Dutch daily Leidsch Dagblad reports that on 21 November a blue crab was caught in the Waddenzee.
This is originally a North American brackish water species, not indigenous and very rare in European waters.
Sometimes, larvae come along with trans Atlantic ships.
These larvae can grow here, but cannot get offspring, as they need over 20 degrees centigrade water for that.
The fisher who caught it brought it alive to a nature center.
It was a male, as it has blue pincer extremities, while females have red extremities.
Environmental threats to blue crabs: here.
Widespread adoption by dairy farmers of injecting manure into the soil instead of spreading it on the surface could be crucial to restoring Chesapeake Bay water quality, according to researchers who compared phosphorus runoff from fields treated by both methods. However, they predict it will be difficult to persuade farmers to change practices: here.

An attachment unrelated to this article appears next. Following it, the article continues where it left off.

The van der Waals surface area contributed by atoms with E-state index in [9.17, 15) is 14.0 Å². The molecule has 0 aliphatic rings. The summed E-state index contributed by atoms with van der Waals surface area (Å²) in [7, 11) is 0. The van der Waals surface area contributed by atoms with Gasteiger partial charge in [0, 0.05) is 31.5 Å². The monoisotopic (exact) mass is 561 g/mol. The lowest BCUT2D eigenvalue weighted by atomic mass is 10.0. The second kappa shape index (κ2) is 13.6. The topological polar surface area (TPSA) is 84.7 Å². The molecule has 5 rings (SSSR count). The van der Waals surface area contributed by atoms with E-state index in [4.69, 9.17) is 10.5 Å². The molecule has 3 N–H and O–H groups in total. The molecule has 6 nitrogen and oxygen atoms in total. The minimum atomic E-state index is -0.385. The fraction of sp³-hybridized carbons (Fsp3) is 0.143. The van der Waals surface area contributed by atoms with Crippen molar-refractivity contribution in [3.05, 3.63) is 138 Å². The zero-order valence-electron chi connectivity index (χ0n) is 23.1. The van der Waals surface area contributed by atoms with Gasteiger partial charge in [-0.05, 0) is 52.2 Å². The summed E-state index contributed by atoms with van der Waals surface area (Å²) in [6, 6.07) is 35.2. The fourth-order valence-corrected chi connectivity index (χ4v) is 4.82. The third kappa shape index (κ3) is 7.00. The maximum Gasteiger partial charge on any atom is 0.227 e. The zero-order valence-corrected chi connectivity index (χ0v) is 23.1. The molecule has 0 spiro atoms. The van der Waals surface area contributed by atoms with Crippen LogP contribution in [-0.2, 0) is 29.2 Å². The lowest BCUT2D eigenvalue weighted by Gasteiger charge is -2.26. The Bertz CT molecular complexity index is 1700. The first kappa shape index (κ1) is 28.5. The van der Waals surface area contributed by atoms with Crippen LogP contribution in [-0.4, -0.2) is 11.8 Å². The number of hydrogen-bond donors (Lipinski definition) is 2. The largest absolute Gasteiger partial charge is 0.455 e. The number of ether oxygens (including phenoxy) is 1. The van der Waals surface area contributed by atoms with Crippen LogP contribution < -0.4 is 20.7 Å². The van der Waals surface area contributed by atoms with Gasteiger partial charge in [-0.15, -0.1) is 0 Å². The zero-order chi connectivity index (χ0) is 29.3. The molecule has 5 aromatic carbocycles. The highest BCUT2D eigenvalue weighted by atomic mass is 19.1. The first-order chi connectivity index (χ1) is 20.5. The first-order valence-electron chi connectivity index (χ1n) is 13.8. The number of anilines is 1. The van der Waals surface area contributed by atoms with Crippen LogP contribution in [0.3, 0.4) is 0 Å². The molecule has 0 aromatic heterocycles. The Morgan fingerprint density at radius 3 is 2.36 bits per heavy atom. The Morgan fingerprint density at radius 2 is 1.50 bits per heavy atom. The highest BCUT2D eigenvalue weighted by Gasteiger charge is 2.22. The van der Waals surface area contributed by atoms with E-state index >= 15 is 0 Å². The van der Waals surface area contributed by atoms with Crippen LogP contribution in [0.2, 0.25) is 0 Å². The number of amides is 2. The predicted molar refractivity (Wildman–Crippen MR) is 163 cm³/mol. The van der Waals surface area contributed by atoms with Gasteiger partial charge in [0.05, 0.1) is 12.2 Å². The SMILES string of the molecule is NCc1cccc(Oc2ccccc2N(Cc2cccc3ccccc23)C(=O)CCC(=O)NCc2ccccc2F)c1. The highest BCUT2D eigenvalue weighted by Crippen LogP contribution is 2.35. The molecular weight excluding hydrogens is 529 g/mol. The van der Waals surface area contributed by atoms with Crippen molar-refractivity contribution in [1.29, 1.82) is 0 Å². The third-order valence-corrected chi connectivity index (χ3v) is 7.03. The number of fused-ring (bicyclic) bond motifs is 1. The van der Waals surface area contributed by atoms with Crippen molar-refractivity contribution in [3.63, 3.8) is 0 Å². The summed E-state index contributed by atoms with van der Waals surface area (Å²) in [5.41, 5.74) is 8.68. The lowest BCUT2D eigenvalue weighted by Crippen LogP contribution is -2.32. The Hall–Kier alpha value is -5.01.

Oceana’s latest report reveals mislabeling of iconic Chesapeake Bay blue crab: here.
Scientists from the University of Maryland Center for Environmental Science are predicting that warmer winters in the Chesapeake Bay will likely lead to longer and more productive seasons for Maryland’s favorite summer crustacean, the blue crab: here.